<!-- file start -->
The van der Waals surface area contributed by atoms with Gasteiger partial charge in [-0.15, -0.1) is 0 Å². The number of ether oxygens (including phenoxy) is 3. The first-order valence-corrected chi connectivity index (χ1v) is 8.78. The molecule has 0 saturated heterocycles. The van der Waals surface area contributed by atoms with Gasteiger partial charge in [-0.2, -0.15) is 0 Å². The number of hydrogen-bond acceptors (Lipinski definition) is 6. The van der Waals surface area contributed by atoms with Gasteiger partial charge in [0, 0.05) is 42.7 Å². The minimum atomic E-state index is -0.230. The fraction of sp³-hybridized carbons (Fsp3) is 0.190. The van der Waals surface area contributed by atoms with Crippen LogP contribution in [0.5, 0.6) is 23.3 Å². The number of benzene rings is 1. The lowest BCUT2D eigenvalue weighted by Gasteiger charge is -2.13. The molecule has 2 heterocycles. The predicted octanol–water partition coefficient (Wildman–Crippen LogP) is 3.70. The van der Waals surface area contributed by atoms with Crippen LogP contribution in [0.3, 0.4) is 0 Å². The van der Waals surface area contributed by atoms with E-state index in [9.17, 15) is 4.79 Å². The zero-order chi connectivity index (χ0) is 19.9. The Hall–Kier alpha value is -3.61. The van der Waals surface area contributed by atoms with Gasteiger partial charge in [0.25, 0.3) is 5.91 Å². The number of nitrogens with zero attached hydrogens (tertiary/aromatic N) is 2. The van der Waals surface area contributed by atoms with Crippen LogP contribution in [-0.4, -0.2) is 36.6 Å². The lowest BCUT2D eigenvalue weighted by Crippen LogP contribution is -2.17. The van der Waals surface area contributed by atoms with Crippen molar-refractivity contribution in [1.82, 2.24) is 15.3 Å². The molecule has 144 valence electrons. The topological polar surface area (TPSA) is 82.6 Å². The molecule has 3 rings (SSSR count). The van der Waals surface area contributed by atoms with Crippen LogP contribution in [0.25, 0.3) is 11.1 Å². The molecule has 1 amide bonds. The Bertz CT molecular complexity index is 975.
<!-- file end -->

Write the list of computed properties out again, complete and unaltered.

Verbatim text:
The van der Waals surface area contributed by atoms with Gasteiger partial charge in [-0.15, -0.1) is 0 Å². The number of ether oxygens (including phenoxy) is 3. The first-order valence-corrected chi connectivity index (χ1v) is 8.78. The molecule has 0 saturated heterocycles. The van der Waals surface area contributed by atoms with Gasteiger partial charge in [-0.2, -0.15) is 0 Å². The number of hydrogen-bond acceptors (Lipinski definition) is 6. The van der Waals surface area contributed by atoms with Gasteiger partial charge in [0, 0.05) is 42.7 Å². The minimum atomic E-state index is -0.230. The fraction of sp³-hybridized carbons (Fsp3) is 0.190. The van der Waals surface area contributed by atoms with Crippen LogP contribution in [0.5, 0.6) is 23.3 Å². The number of benzene rings is 1. The lowest BCUT2D eigenvalue weighted by Gasteiger charge is -2.13. The molecule has 2 heterocycles. The predicted octanol–water partition coefficient (Wildman–Crippen LogP) is 3.70. The van der Waals surface area contributed by atoms with Crippen LogP contribution in [0.3, 0.4) is 0 Å². The van der Waals surface area contributed by atoms with E-state index in [9.17, 15) is 4.79 Å². The zero-order chi connectivity index (χ0) is 19.9. The Hall–Kier alpha value is -3.61. The van der Waals surface area contributed by atoms with Gasteiger partial charge in [0.25, 0.3) is 5.91 Å². The number of nitrogens with zero attached hydrogens (tertiary/aromatic N) is 2. The van der Waals surface area contributed by atoms with Crippen LogP contribution in [-0.4, -0.2) is 36.6 Å². The lowest BCUT2D eigenvalue weighted by Crippen LogP contribution is -2.17. The van der Waals surface area contributed by atoms with Crippen molar-refractivity contribution in [1.82, 2.24) is 15.3 Å². The molecule has 144 valence electrons. The topological polar surface area (TPSA) is 82.6 Å². The molecule has 3 rings (SSSR count). The van der Waals surface area contributed by atoms with Crippen LogP contribution in [0.25, 0.3) is 11.1 Å². The molecule has 1 amide bonds. The Bertz CT molecular complexity index is 975.